How do we show these people that in order to successfully advocate for the “Bullies” and against breed discriminatory legislation they really do need to stop saying that you have to be a certain sort of person to “own” one of these dogs?… They need to stop propagating the myth that these dogs can only be “trained” using force! They need to stop saying that you need to be a “pack leader”. They need to stop “abusing” the very dogs that they are advocating for!  How can they expect to convince not only the general public but also legislator’s that the “Bullies” shouldn’t be treated differently to other dogs if they themselves continue to say that they need a different method of training?… I don’t doubt that these people want the absolute best for their dogs but they need to realise that what they are doing to them on a daily basis is not only detrimental to their pet’s well-being, it is also propagating the myth that they are indeed different to other dogs! Their treatment of these dogs actually facilitates legislation against them! Not only that, but these punitive “training” methods and tools could also turn out to be the very reason their dog “bites back”!

So how do we convince the general public and the “powers that be” that the Bullies shouldn’t be discriminated against?  How can you we convince people that they don’t need to use force to train their best friend?  How can we be “the best ambassadors” possible?

Positive Reinforcement Training Uses Rewards Not Force!

I believe the only way we are going to do it is through actions!  We need to show everyone just what our dogs are capable of when they are trained with rewards and not force.  We can write as many articles as we want (and yes, there will be people who listen) but as the saying goes “the proof is in the pudding”.  Let our actions and those of our dogs be the “pudding”! There are disc dogs, agility dogs, fly ball dogs, obedience dogs, trick dogs, service dogs, therapy dogs, police dogs, search and rescue dogs, dock dogs… who all happen to be “Bullies” and who have been taught using positive reinforcement! There are also lots of amazing family pets freely offering their kisses, cuddles and good behaviour who have all been trained without force!  My beautiful boy, Jambo, is the First Staffordshire Bull Terrier To Be a Trick Dog Champion! (click the link to watch his Trick Dog Champion video).  He achieved this title at just sixteen months old and guess what?  I didn’t need to use a prong collar or give him any electric shocks!  I managed to teach him all the behaviours using tiny pieces of food, a tug toy, a boomer ball and lots of love, patience and consistency!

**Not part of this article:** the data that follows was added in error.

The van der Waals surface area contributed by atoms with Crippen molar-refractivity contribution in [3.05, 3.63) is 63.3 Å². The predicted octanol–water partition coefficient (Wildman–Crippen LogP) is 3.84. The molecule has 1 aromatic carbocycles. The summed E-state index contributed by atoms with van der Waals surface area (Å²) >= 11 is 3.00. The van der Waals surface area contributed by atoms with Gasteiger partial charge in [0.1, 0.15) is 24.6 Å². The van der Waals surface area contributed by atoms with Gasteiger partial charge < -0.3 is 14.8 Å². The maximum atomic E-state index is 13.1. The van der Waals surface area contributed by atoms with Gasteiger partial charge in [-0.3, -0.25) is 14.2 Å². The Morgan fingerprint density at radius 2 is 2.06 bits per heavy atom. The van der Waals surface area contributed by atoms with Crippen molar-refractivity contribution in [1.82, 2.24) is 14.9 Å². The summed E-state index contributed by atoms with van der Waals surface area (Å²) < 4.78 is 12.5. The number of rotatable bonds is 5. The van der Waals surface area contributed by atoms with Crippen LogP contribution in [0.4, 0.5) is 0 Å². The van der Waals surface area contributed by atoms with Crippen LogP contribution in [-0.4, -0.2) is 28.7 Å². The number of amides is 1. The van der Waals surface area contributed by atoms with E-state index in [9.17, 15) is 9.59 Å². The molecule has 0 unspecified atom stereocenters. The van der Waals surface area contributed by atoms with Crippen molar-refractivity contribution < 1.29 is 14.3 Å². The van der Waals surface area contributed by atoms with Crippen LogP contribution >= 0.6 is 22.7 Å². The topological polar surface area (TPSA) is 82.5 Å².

The more people see and hear about these dogs, who I believe are a testament to Force-free Training, then the more people will be convinced that what they themselves are saying is true – “The Bully breeds aren’t any different to other dogs!  They are not to be feared! They aren’t inherently dangerous!”  They are, in fact, just like other dogs and guess what?…   They can be trained in the same way – without fear, force or intimidation!

So, how do I believe you can be the “best ambassador possible” for the Bullies?  Show people that they aren’t any different to other dogs in the way that you train them!  Show everyone that there is absolutely no need to use punishment when you can use rewards!  Celebrate the achievements of all those dogs that have been trained using rewards!  Share training articles and videos that show people how they can effectively train their dog without being a pack- leader! Train your own dog without force!  Show your friends and neighbours what an amazing dog he is!  Let your actions and your dog’s actions speak for themselves!  Maybe we need to stop telling people what they shouldn’t do and show them what we can do! 

The “proof is in the pudding” after all!

#Jambo

You can view Jambo’s Trick Dog Champion video here: Jambo is the first Staffordshire Bull Terrier to be a Trick Dog Champion!